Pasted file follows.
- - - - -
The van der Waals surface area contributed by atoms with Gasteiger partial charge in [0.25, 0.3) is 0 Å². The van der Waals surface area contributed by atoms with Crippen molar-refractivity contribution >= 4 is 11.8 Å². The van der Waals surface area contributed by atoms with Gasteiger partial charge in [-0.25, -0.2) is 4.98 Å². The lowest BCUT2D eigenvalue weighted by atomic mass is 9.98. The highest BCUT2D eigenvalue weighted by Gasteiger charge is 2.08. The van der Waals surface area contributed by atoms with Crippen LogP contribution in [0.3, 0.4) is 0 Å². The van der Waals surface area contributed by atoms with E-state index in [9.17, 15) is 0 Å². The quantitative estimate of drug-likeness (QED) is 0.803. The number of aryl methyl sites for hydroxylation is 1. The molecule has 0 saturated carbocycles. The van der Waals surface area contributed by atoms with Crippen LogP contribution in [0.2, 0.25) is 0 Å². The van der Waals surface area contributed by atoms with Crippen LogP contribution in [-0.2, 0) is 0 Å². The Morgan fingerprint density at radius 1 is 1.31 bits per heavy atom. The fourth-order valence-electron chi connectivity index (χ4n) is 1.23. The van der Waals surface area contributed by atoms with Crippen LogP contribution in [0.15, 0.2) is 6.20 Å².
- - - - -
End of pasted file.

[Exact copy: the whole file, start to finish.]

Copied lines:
The van der Waals surface area contributed by atoms with Gasteiger partial charge in [0.25, 0.3) is 0 Å². The van der Waals surface area contributed by atoms with Crippen molar-refractivity contribution >= 4 is 11.8 Å². The van der Waals surface area contributed by atoms with Gasteiger partial charge in [-0.25, -0.2) is 4.98 Å². The lowest BCUT2D eigenvalue weighted by atomic mass is 9.98. The highest BCUT2D eigenvalue weighted by Gasteiger charge is 2.08. The van der Waals surface area contributed by atoms with Crippen LogP contribution in [0.3, 0.4) is 0 Å². The van der Waals surface area contributed by atoms with E-state index in [9.17, 15) is 0 Å². The quantitative estimate of drug-likeness (QED) is 0.803. The number of aryl methyl sites for hydroxylation is 1. The molecule has 0 saturated carbocycles. The van der Waals surface area contributed by atoms with Crippen LogP contribution in [0.2, 0.25) is 0 Å². The van der Waals surface area contributed by atoms with Crippen LogP contribution in [-0.2, 0) is 0 Å². The Morgan fingerprint density at radius 1 is 1.31 bits per heavy atom. The fourth-order valence-electron chi connectivity index (χ4n) is 1.23. The van der Waals surface area contributed by atoms with Crippen LogP contribution in [0.15, 0.2) is 6.20 Å².